library, since re-writing the tests would be prohibitively expensive. “Extensive
documentation” could have come at the expense of simplifying the library to where
There exist balances in software development, where torquing the knob to 0 or 10
Code, features, tests, documentation are valuable assets, but they also represent
Functional Programming vs. Object-Oriented Programming
Featherweight and ftw-esque applications extensively use key tenets
from both both Functional Programming (FP, not to be confused with
Front Panel in this context) and Obejct-Oriented Programming (OOP).
Briefly, FP states that the Function is the first-class citizen which
incidentally acts upon data, and OOP states that data is the first-class
citizen which may be manipulated and mutated only by the functions
Turns out, both data and functions are important for developing applications,
so we utilize merits from both methodologies.
FTW libraries and ftw-esque applications:
avoid mutable state at the library, application, and system layers
in favor of transactional data (state travels atomically with messages
between nodes), while …
… wrapping virtual and real “things” as objects with coherent interfaces, while …
… avoiding mutable state as fields in this object, where state is held by the “thing” itself, where the object is able to query this “thing” on-demand rather than attempting to solve the consensus and SSOT problems with distributed mutable state, while …
giving application developers using FTW the ability to change behavior of FTW objects through dependency injection and run-time polymorphism, while …
attempting to de-emphasize class inheritance, but instead providing entry points for defining Mixins or Traits of FTW objects, capable of acting upon arbitrary, dynamic datatypes.
FTW vs. OpenG vs. MGI vs. GPower vs. vi.lib …?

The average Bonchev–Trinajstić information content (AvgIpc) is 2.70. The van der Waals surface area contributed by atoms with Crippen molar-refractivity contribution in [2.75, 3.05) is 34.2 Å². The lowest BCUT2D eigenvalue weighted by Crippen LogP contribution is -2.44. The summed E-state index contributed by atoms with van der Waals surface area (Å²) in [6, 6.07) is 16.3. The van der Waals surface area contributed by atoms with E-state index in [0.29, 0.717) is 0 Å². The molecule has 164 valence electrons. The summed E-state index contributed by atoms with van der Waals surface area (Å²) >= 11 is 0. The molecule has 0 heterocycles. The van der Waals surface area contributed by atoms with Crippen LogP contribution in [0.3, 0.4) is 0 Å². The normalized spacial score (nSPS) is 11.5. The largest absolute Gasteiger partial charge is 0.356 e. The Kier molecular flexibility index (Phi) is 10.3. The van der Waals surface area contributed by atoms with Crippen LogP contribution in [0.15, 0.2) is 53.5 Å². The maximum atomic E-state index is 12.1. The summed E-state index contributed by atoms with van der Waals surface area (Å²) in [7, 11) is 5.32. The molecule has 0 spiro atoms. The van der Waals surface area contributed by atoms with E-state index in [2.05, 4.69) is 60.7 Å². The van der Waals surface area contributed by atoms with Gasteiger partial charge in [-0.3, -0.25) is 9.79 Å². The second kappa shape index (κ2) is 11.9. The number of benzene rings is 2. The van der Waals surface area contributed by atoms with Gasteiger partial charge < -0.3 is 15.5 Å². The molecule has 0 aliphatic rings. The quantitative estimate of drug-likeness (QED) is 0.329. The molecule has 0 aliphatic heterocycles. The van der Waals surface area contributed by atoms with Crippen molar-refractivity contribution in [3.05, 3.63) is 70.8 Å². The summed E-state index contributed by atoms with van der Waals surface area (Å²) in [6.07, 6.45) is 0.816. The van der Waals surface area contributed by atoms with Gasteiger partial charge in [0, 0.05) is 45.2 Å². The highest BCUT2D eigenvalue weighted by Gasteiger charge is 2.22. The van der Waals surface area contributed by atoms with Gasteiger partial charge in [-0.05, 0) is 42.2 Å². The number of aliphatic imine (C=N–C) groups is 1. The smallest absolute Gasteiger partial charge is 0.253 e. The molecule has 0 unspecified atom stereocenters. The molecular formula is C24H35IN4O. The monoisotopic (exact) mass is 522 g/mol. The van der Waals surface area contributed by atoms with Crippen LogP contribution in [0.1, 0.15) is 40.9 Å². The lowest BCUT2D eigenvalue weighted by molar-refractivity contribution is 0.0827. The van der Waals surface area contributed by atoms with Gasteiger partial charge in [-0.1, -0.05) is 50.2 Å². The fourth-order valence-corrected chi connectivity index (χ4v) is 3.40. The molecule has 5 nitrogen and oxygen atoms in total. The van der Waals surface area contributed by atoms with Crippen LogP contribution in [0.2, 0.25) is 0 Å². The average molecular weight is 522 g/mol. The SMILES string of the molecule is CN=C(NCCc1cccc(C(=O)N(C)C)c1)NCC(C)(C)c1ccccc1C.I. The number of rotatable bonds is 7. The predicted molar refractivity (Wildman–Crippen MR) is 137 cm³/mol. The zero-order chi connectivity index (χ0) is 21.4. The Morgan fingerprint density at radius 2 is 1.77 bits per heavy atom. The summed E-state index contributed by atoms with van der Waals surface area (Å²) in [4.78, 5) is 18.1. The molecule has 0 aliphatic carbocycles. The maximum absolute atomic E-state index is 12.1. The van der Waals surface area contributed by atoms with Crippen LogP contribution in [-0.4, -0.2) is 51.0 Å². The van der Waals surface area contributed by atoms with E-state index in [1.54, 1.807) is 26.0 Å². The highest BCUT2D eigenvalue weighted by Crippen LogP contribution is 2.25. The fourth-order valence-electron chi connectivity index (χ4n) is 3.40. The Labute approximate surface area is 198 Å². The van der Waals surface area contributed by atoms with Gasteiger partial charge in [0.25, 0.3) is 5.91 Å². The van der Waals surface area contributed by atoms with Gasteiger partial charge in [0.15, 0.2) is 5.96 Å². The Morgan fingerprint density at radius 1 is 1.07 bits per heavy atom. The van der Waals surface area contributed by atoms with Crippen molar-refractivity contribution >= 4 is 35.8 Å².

OpenG, MGI Toolkits, and GPower represent the most successful curated collections
of libraries in the LabVIEW community, and are widely acknowledged
for their long-proven usefulness, quality, availability, and support.
vi.lib, the shipping standard library for the LabVIEW Language, is
FTW does not replace or compete with these collections of libraries. Rather,
many FTW users continue to use both in the same application.
FTW intentionally does not link to these libraries or any others for a few reasons:
* to avoid dependency collisions for end-users of all products
* to avoid unintentional dependencies beyond
Instead, for a few functions where it would have been tempting to save
time as a FTW library developer and use existing functions, FTW has similar
methods, oftentimes tuned specifically for ftw-esque development.
The LabVIEW community sometimes emphasizes a few ideals that ftw-esque
Keyboards lead to typos which lead to bugs. Mice lead to wiring which leads
to nirvana. Featherweight sometimes prefers typing to writing, where the
semantic-to-syntax ratio dictates.
Static types are bugs that don’t happen; dynamic types are run-time
errors waiting to happen. Perhaps, but one tradeoff is losing design patterns
where nodes and functions remain agnostic to the entirety of data upon which
they are acting, instead concerned only with the pieces of data of
interest within the object.
Dataflow == visible wires from function to function. Well… half true. That’s
synchronous dataflow, where the flow of data also gates as execution control. The
generalized definition of “dataflow” is d(data)/d(something), where something
might be time (for synchronous dataflow), and it could be asynchronous dataflow (e.g.,
message passing between nodes).